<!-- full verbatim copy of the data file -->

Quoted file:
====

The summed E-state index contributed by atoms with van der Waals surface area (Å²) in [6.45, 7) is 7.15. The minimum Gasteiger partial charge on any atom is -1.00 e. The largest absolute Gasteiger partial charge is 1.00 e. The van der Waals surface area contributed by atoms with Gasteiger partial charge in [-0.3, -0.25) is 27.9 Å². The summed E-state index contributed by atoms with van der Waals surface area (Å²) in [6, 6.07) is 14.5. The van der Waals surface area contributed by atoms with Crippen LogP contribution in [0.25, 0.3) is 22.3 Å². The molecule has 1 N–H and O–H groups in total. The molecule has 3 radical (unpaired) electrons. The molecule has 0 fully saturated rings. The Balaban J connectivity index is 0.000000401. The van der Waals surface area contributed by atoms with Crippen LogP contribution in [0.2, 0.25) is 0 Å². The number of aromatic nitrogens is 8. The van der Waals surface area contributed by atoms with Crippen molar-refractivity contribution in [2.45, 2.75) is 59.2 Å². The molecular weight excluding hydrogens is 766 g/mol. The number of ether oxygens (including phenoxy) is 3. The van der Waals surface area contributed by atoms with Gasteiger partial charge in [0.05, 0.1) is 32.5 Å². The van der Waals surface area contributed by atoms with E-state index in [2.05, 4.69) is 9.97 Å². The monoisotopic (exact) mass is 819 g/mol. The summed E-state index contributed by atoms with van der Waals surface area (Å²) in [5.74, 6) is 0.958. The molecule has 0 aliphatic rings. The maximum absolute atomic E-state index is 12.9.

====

The summed E-state index contributed by atoms with van der Waals surface area (Å²) in [6.45, 7) is 7.15. The minimum Gasteiger partial charge on any atom is -1.00 e. The largest absolute Gasteiger partial charge is 1.00 e. The van der Waals surface area contributed by atoms with Gasteiger partial charge in [-0.3, -0.25) is 27.9 Å². The summed E-state index contributed by atoms with van der Waals surface area (Å²) in [6, 6.07) is 14.5. The van der Waals surface area contributed by atoms with Crippen LogP contribution in [0.25, 0.3) is 22.3 Å². The molecule has 1 N–H and O–H groups in total. The molecule has 3 radical (unpaired) electrons. The molecule has 0 fully saturated rings. The Balaban J connectivity index is 0.000000401. The van der Waals surface area contributed by atoms with Crippen LogP contribution in [0.2, 0.25) is 0 Å². The number of aromatic nitrogens is 8. The van der Waals surface area contributed by atoms with Crippen molar-refractivity contribution in [2.45, 2.75) is 59.2 Å². The molecular weight excluding hydrogens is 766 g/mol. The number of ether oxygens (including phenoxy) is 3. The van der Waals surface area contributed by atoms with Gasteiger partial charge in [0.05, 0.1) is 32.5 Å². The van der Waals surface area contributed by atoms with E-state index in [2.05, 4.69) is 9.97 Å². The monoisotopic (exact) mass is 819 g/mol. The summed E-state index contributed by atoms with van der Waals surface area (Å²) in [5.74, 6) is 0.958. The molecule has 0 aliphatic rings. The maximum absolute atomic E-state index is 12.9.